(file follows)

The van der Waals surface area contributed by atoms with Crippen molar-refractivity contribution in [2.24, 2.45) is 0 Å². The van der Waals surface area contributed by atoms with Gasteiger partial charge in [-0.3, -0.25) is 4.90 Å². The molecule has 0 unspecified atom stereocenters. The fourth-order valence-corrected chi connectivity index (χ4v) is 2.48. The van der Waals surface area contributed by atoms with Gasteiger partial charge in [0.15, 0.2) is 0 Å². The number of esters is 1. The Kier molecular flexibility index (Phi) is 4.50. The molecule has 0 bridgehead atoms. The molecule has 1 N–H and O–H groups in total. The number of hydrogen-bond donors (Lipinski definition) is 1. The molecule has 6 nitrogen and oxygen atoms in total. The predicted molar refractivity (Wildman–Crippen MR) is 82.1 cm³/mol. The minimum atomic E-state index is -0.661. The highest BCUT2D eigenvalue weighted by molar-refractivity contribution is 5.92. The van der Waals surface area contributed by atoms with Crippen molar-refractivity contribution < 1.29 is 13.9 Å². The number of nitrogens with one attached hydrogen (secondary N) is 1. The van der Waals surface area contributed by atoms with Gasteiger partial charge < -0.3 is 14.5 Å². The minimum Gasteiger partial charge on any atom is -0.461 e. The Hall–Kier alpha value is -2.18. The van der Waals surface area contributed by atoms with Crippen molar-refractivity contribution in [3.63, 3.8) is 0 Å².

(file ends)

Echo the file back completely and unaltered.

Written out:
The van der Waals surface area contributed by atoms with Crippen molar-refractivity contribution in [2.24, 2.45) is 0 Å². The van der Waals surface area contributed by atoms with Gasteiger partial charge in [-0.3, -0.25) is 4.90 Å². The molecule has 0 unspecified atom stereocenters. The fourth-order valence-corrected chi connectivity index (χ4v) is 2.48. The van der Waals surface area contributed by atoms with Gasteiger partial charge in [0.15, 0.2) is 0 Å². The number of esters is 1. The Kier molecular flexibility index (Phi) is 4.50. The molecule has 0 bridgehead atoms. The molecule has 1 N–H and O–H groups in total. The number of hydrogen-bond donors (Lipinski definition) is 1. The molecule has 6 nitrogen and oxygen atoms in total. The predicted molar refractivity (Wildman–Crippen MR) is 82.1 cm³/mol. The minimum atomic E-state index is -0.661. The highest BCUT2D eigenvalue weighted by molar-refractivity contribution is 5.92. The van der Waals surface area contributed by atoms with Crippen molar-refractivity contribution < 1.29 is 13.9 Å². The number of nitrogens with one attached hydrogen (secondary N) is 1. The van der Waals surface area contributed by atoms with Gasteiger partial charge < -0.3 is 14.5 Å². The minimum Gasteiger partial charge on any atom is -0.461 e. The Hall–Kier alpha value is -2.18. The van der Waals surface area contributed by atoms with Crippen molar-refractivity contribution in [3.63, 3.8) is 0 Å².